CHN: Supreme Court Expands Focus of Census Citizenship Question Arguments

On Tuesday, April 23, the U.S. Supreme Court will hear arguments over whether the Trump Administration may include a citizenship question in the 2020 Census – and the case just got a little more complicated.

Originally, the Court’s focus was fairly narrow: Had Administration officials violated administrative procedures (and thus, federal law) in the way they sought to include the citizenship question? As reported in the January 22 Human Needs Report, a U.S. District Judge in New York ruled that, indeed they had. The ruling by U.S. District Judge Jesse Furman stated that the decision by Commerce Secretary Wilbur Ross to add the citizenship question to the 2020 Census was “unlawful” because of “a veritable smorgasbord of classic, clear-cut” violations of the Administrative Procedure Act, including cherry-picking evidence to support his choice.

On March 15, however, the Supreme Court expanded its focus. In an order, the Court announced that it will also examine whether the citizenship question violates the enumeration clause of the U.S. Constitution. That clause states, in part, “”Representatives….shall be apportioned among the several States . . . according to their respective Numbers….” In other words, Census counts and the resulting apportionment are expected to be based on real numbers. Critics of the citizenship question maintain that it will result in a lower (and thus, more inaccurate) count, because many people, particularly in immigrant communities, will not want to fill out the form.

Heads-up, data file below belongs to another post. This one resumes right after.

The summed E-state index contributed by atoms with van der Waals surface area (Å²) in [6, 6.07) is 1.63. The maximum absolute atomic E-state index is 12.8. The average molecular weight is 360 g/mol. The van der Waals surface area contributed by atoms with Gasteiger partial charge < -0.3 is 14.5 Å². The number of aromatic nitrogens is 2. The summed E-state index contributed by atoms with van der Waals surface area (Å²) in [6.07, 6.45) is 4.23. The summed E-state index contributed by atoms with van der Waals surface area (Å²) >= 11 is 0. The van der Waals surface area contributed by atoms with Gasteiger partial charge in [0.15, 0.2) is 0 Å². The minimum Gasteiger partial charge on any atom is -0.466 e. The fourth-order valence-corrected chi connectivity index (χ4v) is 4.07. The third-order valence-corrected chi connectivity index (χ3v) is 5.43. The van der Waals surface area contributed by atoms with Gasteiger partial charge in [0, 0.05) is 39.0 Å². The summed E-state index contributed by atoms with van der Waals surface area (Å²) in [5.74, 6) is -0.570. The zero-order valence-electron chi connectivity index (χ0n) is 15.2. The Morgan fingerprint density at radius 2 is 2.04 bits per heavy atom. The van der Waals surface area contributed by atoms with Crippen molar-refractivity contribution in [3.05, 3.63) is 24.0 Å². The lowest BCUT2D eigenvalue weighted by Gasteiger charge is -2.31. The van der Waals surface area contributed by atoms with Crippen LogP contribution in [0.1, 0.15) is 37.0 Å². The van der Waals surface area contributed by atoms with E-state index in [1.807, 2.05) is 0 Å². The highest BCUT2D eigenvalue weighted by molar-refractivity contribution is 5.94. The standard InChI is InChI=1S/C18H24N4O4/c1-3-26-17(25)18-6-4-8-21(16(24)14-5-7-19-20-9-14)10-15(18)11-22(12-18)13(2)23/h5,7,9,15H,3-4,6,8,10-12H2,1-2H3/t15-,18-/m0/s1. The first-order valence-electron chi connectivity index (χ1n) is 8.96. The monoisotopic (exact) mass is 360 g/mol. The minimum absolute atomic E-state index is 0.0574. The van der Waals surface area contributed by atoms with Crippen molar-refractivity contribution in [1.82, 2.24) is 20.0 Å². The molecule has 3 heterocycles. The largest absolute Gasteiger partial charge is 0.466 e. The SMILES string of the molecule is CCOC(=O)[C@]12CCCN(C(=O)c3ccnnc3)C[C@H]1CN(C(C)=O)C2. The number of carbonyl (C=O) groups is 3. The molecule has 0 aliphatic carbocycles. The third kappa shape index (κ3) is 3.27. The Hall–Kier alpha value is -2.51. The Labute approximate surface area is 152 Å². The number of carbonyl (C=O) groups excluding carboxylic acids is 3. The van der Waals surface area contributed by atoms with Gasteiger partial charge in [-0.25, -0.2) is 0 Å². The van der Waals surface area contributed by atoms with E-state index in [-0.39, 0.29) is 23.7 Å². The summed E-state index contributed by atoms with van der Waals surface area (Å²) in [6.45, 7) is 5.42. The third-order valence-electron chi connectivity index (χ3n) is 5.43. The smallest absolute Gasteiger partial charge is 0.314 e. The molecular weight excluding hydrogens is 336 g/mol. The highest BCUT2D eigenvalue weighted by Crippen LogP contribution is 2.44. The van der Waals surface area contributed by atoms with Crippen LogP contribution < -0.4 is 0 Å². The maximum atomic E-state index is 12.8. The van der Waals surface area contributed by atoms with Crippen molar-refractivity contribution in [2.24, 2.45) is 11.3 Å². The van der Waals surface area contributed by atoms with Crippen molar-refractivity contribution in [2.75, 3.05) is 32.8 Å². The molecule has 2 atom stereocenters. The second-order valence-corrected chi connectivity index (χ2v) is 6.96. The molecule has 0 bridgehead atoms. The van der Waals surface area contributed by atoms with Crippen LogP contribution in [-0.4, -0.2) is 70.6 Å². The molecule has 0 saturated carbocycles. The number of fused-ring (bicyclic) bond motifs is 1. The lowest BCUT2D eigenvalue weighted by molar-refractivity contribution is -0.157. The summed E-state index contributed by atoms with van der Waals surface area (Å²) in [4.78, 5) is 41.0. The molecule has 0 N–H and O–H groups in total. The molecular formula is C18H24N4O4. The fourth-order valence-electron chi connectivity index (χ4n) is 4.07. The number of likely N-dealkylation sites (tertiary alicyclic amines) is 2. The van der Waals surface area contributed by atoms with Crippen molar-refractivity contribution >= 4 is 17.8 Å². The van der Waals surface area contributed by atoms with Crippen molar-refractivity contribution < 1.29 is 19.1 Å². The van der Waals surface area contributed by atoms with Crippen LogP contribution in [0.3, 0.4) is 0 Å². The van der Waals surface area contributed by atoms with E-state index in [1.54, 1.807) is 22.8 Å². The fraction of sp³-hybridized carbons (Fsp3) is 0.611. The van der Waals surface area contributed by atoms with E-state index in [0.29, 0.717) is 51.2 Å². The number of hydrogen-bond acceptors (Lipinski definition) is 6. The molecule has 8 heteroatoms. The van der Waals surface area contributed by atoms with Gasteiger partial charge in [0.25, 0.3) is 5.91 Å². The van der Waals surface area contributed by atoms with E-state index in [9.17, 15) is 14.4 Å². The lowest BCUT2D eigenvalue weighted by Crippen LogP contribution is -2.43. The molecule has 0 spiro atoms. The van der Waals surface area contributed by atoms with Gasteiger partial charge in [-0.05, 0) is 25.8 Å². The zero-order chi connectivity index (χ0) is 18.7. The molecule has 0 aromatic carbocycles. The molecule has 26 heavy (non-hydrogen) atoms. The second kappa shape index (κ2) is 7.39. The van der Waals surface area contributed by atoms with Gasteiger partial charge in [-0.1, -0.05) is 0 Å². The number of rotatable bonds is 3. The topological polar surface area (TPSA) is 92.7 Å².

The expanded focus by the U.S. Supreme Court is a direct result of a second federal court ruling, this one from earlier this month in California. In that case, U.S. District Judge Richard Seeborg wrote, “In short, the inclusion of the citizenship question on the 2020 Census threatens the very foundation of our democratic system – and does so based on a self-defeating rationale.” Seeborg agreed with the New York judge that the addition of the citizenship question violated the Administrative Procedure Act, but he went farther, finding that the question actually violates the U.S. Constitution.

And that is why the Supreme Court issued its new order and expanded the focus of its April 23 argument. As explains, U.S. Solicitor General Noel Francisco wrote to the Supreme Court and asked that it examine both issues: “The only way to finally resolve whether the federal government can bring back the citizenship question, the government stressed, is to have the justices take up the constitutional issue too: Otherwise, even if the Supreme Court were to agree with the federal government that the citizenship question does not violate federal administrative laws, lower courts could still rely on the enumeration clause to block the government from including it.” Francisco further noted that the deadline for finalizing the Census form is this June, and for that reason, the best course of action would be for the Court to consider both of the questions at issue.

For more information on the importance of a fair and accurate 2020 Census, see CHN’s Census page, and watch a recording of the webinar held in January by CHN and the Leadership Conference on Civil and Human Rights.